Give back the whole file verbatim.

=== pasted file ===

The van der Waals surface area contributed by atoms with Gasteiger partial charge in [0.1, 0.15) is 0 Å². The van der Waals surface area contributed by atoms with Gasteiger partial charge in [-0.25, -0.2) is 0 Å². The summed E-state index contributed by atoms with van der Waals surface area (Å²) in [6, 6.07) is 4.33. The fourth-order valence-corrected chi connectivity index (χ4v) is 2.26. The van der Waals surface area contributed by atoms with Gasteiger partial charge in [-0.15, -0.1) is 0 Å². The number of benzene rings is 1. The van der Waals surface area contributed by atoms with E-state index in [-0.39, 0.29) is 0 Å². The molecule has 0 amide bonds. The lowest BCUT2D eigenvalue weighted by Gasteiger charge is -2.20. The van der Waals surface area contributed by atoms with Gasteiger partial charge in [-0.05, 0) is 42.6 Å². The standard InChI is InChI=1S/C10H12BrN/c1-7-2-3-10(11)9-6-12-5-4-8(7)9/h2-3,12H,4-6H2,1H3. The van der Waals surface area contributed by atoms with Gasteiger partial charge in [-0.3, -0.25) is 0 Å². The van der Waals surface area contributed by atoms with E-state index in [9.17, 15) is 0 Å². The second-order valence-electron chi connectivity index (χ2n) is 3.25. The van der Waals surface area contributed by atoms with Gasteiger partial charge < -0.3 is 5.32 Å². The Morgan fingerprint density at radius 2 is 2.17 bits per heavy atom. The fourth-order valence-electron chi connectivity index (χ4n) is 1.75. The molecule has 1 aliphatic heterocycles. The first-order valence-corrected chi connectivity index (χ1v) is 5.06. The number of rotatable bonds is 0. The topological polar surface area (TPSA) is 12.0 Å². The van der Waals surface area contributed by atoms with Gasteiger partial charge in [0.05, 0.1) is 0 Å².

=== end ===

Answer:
The van der Waals surface area contributed by atoms with Gasteiger partial charge in [0.1, 0.15) is 0 Å². The van der Waals surface area contributed by atoms with Gasteiger partial charge in [-0.25, -0.2) is 0 Å². The summed E-state index contributed by atoms with van der Waals surface area (Å²) in [6, 6.07) is 4.33. The fourth-order valence-corrected chi connectivity index (χ4v) is 2.26. The van der Waals surface area contributed by atoms with Gasteiger partial charge in [-0.15, -0.1) is 0 Å². The number of benzene rings is 1. The van der Waals surface area contributed by atoms with E-state index in [-0.39, 0.29) is 0 Å². The molecule has 0 amide bonds. The lowest BCUT2D eigenvalue weighted by Gasteiger charge is -2.20. The van der Waals surface area contributed by atoms with Gasteiger partial charge in [-0.05, 0) is 42.6 Å². The standard InChI is InChI=1S/C10H12BrN/c1-7-2-3-10(11)9-6-12-5-4-8(7)9/h2-3,12H,4-6H2,1H3. The van der Waals surface area contributed by atoms with Gasteiger partial charge in [-0.3, -0.25) is 0 Å². The van der Waals surface area contributed by atoms with E-state index in [9.17, 15) is 0 Å². The second-order valence-electron chi connectivity index (χ2n) is 3.25. The van der Waals surface area contributed by atoms with Gasteiger partial charge < -0.3 is 5.32 Å². The Morgan fingerprint density at radius 2 is 2.17 bits per heavy atom. The fourth-order valence-electron chi connectivity index (χ4n) is 1.75. The molecule has 1 aliphatic heterocycles. The first-order valence-corrected chi connectivity index (χ1v) is 5.06. The number of rotatable bonds is 0. The topological polar surface area (TPSA) is 12.0 Å². The van der Waals surface area contributed by atoms with Gasteiger partial charge in [0.05, 0.1) is 0 Å².